Fleet News

Government awards £20m to develop vehicle to grid technology

A £20 million Government investment aims to help develop electric vehicles (EVs) capable of returning electricity to the grid.

The new investment will support vehicle-to-grid projects as part of the Government’s Industrial Strategy and create a smarter energy system, while increasing the numbers of electric cars on UK roads.

The projects will investigate technology that allows plug-in EVs to not only draw power from the grid when charging but return it to people’s homes or back to the grid.

There are already 100,000 electric cars and 11,000 chargepoints thanks to Government support. As this number grows they become a resource for a smart electricity grid – bringing benefits for drivers and creating a more flexible and efficient energy system, it says.

Climate change and industry minister Claire Perry said: “The Government is a world leader in tackling climate change and we are committed to investing in clean energy innovation to support the UK’s transition to a low carbon economy.

“Vehicle to grid technology provides another opportunity for the UK to showcase to the world our leading expertise in research and development which is at the heart of our ambitious Industrial Strategy. This competition could unlock significant economic benefits for the UK - helping to create jobs in this burgeoning sector while helping to reduce our emissions.”

The new funding from the Department for Business Energy and Industrial Strategy and the Office for Low Emission Vehicles (OLEV) underlines the Government’s commitment to innovative technologies, it says.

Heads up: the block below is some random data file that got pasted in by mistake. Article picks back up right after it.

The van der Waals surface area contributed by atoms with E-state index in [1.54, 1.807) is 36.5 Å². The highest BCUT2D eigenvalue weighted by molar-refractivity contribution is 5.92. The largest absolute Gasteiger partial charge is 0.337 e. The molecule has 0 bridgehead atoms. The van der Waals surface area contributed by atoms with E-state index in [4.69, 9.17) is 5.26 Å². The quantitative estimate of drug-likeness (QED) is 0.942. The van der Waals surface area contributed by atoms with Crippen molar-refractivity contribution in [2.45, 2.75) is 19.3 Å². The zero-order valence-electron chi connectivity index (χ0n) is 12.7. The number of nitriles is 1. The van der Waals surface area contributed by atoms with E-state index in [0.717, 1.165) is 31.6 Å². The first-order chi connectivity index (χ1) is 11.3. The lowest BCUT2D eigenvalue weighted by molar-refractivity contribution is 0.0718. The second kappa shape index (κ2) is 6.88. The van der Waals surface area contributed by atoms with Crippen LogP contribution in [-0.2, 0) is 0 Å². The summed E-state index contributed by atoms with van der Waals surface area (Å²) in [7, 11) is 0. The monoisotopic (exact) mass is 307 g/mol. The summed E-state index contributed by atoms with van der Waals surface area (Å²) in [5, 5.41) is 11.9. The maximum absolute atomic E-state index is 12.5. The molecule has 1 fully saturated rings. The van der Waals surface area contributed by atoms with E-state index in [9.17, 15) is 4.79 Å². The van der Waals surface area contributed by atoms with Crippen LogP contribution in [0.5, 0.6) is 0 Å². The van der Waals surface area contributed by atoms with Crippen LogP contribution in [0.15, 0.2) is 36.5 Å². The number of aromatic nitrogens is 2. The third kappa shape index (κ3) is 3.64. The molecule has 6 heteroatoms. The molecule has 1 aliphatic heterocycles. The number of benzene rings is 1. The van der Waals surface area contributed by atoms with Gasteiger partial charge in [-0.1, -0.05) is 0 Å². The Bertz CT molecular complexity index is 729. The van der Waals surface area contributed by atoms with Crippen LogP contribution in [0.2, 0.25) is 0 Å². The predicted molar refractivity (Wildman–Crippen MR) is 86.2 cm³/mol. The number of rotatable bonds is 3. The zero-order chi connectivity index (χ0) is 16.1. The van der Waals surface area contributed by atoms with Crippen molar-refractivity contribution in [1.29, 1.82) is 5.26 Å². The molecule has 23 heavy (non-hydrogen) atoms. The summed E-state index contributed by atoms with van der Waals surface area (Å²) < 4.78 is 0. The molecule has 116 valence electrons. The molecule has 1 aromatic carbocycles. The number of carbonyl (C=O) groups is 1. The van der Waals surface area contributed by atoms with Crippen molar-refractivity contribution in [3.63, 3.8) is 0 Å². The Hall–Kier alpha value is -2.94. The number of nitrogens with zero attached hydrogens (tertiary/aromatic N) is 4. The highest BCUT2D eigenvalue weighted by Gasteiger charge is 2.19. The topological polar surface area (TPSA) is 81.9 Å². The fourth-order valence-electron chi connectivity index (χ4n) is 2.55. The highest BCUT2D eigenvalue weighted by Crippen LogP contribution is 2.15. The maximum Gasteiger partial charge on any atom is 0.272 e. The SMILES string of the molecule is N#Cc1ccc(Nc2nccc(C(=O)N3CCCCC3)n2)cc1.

Financial support for energy innovation will double by 2021 and more than £600m is already being invested to accelerate the transition to ultra-low emission vehicles (ULEVs).

The £20m announced today will be awarded to three types of vehicle to grid projects:

Feasibility studies – investigating the ways vehicle to grid technology can be used in the future
Industrial research or experimental development - for example, to develop vehicle-to-grid charging equipment
Demonstrator trials in the real-world environment - projects that trial vehicle to grid technology in different locations across the country

Transport minister Jesse Norman said: “Electric vehicles are already helping thousands of motorists cut their fuel costs, and now there is an extra financial incentive for motorists to go green.

“The number of ultra-low emission vehicles on our roads is at record levels, with the latest figures showing that there are over 100,000 plug-in cars and vans registered.

“The Government’s ambition is that nearly all cars and vans on our roads are zero emission by 2050.”

The competition process will start in the next few weeks with the aim of winners being notified in December and projects starting in early 2018.

Simon Edmonds, manufacturing and materials director at Innovate UK, said: “These competitions present ground-breaking opportunities for UK businesses to develop the next stage of vehicle to grid products and services. The potential of these technologies are huge, both for businesses and consumers.”


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